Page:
In the world of social science, there’s a long tradition of people studying themselves or their own cultures. Anthropologists who dig live-action role-playing games turn themselves into "participant observers" and write books about friendship rituals in live-action role-playing games. Psychologists in nonmonogamous relationships conduct research on the emotional states of people in nonmonogamous relationships. And ethnographers visit the inner cities where they grew up to create intricate analyses of ghetto graffiti and neighborhood basketball teams.

Is there something wrong with studying ourselves? Some would say it’s not good science because self-analysis is never objective. In fact, classic mad scientists, from the fictional Dr. Frankenstein to real doctors throughout the 20th century who jammed electrodes into the brains of asylum inmates, are dubbed crazy for turning the people around them into lab rats. The madness of these scientists is linked to their propensity for converting their communities into elaborate research projects.

Those Belgian neurologists, although they could hardly be accused of harming anybody, were therefore close to "mad" on a scale of mad to scientist. They took some people engaged in ordinary activities let’s face it: Sleep-deprived video game playing isn’t that unusual and made them into a bunch of test subjects. There’s something deeply weird about that. It’s also exactly the sort of experimentation that scientific inquiry should inspire. Sometimes the results may be silly, and they were downright scary in an era before review boards regulated tests on human subjects. But today such experiments encourage us to question what we take for granted in our daily lives. After all, it’s the urge to understand the everyday that drives other MRI nerds to study how the brain processes vision, and geneticists to investigate which genes regulate aging.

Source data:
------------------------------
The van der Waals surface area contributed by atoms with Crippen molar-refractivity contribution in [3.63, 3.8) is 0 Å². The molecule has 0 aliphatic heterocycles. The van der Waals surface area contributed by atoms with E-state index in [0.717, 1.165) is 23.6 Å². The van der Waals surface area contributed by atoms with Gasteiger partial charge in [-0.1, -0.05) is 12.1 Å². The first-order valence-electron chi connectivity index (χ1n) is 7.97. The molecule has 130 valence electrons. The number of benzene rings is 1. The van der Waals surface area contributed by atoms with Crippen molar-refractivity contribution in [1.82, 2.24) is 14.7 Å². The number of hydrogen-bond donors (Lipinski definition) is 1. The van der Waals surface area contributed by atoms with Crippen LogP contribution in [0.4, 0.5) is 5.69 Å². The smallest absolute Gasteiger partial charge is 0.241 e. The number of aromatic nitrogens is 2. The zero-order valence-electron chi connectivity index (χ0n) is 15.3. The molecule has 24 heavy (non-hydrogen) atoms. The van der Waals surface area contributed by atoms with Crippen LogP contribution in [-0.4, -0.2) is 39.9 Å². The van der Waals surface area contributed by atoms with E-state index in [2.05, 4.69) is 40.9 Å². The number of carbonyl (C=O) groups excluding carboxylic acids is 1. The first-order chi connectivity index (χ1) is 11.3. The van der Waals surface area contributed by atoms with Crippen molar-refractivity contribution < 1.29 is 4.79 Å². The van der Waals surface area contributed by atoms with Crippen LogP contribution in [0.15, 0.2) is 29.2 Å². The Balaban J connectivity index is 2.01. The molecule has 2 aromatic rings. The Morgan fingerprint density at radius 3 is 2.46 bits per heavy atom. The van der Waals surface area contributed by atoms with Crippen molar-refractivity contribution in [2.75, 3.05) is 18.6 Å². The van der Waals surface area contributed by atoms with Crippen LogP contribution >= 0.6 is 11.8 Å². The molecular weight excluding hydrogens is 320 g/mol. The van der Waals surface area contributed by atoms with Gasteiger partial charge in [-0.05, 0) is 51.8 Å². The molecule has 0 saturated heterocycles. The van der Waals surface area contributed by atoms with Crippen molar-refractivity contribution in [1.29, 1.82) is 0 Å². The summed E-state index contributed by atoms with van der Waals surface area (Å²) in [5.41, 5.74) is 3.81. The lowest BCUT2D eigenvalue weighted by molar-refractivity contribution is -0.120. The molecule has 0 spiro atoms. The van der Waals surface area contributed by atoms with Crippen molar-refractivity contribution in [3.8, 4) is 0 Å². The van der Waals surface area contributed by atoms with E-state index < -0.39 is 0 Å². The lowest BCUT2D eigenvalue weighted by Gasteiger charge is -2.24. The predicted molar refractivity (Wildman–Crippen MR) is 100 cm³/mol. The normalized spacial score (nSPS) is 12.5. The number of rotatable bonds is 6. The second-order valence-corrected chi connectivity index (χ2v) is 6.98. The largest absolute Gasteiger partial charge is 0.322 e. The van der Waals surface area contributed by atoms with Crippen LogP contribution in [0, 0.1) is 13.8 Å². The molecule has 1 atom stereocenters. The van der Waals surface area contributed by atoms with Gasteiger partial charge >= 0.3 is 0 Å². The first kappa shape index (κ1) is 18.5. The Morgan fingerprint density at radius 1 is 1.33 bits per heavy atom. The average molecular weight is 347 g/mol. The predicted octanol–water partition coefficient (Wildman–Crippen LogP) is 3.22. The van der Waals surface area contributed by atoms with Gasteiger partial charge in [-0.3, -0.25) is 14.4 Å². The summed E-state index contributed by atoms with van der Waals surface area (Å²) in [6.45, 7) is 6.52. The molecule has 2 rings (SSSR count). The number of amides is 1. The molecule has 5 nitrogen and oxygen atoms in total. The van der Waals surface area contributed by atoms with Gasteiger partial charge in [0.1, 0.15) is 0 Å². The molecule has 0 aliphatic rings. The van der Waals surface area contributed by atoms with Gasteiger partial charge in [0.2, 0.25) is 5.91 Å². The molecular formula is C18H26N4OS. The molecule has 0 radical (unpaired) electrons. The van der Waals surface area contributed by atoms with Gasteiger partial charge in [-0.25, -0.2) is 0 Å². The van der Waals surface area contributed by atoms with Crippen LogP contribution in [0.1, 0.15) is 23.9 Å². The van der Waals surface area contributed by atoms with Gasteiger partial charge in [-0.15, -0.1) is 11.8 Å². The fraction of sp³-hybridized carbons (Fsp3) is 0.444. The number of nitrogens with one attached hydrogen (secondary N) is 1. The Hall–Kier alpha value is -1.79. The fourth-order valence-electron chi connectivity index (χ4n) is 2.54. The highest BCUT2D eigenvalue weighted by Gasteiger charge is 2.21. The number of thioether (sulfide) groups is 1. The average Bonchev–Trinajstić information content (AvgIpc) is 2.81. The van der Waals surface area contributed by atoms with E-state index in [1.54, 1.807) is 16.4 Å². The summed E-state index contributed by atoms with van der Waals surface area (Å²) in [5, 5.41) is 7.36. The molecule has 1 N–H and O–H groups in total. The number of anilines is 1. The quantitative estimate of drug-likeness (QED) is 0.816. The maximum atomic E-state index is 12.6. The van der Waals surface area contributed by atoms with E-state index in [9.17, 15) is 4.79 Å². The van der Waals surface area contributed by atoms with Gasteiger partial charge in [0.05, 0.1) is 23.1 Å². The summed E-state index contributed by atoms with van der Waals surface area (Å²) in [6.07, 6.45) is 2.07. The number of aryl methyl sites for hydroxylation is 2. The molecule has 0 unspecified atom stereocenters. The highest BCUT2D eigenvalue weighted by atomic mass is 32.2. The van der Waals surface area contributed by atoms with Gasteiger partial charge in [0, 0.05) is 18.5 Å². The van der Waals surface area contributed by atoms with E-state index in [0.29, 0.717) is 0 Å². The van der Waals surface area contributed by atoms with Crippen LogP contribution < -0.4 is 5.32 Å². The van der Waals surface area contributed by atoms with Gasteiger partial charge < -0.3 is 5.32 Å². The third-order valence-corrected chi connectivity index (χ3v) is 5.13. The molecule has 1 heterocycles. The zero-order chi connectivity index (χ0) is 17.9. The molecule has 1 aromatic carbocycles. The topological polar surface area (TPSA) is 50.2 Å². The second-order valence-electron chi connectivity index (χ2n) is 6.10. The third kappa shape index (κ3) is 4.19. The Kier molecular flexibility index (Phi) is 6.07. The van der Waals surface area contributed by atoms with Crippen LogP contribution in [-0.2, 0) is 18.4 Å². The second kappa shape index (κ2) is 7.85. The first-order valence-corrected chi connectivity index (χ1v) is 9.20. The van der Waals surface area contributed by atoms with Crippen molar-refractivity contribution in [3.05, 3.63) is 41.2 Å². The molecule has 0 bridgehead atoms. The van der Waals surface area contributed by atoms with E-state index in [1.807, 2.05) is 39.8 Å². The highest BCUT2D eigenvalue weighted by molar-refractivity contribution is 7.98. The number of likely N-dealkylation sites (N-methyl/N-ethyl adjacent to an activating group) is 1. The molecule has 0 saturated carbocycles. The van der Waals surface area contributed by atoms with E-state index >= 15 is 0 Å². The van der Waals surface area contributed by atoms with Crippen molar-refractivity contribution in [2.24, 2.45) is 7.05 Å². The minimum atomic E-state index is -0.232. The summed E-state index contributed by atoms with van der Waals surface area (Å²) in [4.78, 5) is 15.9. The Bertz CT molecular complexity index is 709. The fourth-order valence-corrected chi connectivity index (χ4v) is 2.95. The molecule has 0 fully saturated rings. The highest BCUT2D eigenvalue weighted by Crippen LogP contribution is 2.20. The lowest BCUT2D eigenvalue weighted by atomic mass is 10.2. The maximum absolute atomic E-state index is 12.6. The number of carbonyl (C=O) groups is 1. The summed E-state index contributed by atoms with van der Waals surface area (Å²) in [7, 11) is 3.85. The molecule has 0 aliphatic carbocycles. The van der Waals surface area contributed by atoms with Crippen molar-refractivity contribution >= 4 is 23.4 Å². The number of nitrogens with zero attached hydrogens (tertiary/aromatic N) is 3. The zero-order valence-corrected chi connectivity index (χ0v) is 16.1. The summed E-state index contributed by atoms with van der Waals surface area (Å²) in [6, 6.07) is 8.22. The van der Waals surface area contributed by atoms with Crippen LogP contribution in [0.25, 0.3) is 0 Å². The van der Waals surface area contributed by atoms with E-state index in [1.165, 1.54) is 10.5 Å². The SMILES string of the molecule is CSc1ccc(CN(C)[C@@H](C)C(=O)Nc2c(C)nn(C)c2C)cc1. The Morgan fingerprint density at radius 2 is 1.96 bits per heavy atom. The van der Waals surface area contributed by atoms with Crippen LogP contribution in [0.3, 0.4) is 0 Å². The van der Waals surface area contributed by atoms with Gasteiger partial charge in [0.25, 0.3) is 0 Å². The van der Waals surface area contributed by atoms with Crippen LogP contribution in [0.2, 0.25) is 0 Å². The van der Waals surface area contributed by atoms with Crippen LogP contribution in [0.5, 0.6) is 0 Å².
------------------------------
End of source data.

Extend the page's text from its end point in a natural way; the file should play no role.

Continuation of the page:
I’m glad I live in a world where everything can be turned into an impromptu scientific paper. I’d rather be a research subject than an undiscovered condition. SFBG

Annalee Newitz is a surly media nerd who has, in fact, been studied by several scientists, but not for the reasons you think.


Warriors, stay in and playiyay!